Sun Seeking Patents on Blackbox Technology

Sun Microsystems (JAVA) has filed three patent applications for technologies used in its data center in a shipping container, the Sun MD S20 (formerly Project Blackbox). Inventors named in the patents include W. Daniel Hillis and Bran Ferren, the co-chairmen of Applied Minds. Hillis, a pioneer in supercomputing, is a member of Sun’s Technical Advisory Board who developed the Blackbox concept with Sun CTO Greg Papadopoulos.

The patent applications cover three technologies: a balanced chilled fluid cooling system, cooling air flow loop and server rack service utilities. The Sun MD S20 is a data center housed in a 20-foot long shipping container that can support hundreds of servers. Sun announced the project in Oct. 2006, and the first unit was shipped to a Stanford University laboratory in July 2007.

The applications were filed in Sept. 2006, but have just been published by the U.S. Patent and Trademark Office (USPTO) following the standard 18 month waiting period. Google was awarded a patent on a data center in a shipping container last fall, which has spurred interest in patent claims by companies that are actively marketing container-based data centers – a group that now includes Sun, Rackable Systems (RACK), APC-MGE and Verari Systems.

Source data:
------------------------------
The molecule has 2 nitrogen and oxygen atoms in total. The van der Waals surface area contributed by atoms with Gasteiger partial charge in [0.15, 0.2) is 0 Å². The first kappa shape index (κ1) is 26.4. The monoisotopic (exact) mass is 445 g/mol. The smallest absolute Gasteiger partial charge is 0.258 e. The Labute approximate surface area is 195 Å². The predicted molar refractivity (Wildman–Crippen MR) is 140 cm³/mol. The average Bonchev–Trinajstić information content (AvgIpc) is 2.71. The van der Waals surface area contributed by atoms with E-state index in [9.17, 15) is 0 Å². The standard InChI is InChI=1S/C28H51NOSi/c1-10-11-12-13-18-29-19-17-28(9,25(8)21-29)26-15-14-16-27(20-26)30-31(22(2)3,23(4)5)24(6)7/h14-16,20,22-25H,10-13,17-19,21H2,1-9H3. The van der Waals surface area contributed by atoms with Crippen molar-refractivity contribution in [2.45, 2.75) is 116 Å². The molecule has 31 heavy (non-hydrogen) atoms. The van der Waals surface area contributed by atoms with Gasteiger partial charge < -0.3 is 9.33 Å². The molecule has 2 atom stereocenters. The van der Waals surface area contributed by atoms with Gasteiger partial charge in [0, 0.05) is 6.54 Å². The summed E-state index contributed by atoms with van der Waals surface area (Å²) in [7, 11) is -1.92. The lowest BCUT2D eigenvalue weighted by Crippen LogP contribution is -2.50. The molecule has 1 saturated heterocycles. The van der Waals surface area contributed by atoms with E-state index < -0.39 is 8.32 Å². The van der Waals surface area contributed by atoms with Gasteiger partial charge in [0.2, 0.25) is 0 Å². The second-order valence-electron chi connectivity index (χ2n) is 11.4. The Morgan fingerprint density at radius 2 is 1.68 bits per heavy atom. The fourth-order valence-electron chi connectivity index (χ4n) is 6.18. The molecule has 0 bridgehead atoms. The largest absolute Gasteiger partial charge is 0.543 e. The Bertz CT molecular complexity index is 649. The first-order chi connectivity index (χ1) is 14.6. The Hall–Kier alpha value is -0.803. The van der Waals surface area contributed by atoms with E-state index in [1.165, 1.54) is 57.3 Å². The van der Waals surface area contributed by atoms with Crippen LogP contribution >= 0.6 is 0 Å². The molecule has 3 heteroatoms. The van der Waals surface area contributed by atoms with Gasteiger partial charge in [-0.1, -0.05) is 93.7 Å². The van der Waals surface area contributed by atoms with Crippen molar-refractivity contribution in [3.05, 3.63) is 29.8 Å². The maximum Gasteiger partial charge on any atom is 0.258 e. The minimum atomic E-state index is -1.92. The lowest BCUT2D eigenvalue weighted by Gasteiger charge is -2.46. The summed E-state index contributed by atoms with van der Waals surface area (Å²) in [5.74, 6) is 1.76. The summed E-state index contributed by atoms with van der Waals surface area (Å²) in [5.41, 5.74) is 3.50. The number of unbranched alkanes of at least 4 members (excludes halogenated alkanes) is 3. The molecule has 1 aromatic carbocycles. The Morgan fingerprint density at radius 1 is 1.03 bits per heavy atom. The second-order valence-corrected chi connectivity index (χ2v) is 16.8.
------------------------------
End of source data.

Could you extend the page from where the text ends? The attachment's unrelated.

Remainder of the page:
Microsoft (MSFT) is developing container-based data centers and Intel (INTC) has said it is considering them. The only company in the bunch that has never publicly discussed its plans for portable data centers is Google. One of the Google engineers awarded the patent, Will Whitted, has said that the project has been shelved since the patent application was filed in 2003.

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About the Author

Rich Miller is the founder and editor at large of Data Center Knowledge, and has been reporting on the data center sector since 2000. He has tracked the growing impact of high-density computing on the power and cooling of data centers, and the resulting push for improved energy efficiency in these facilities.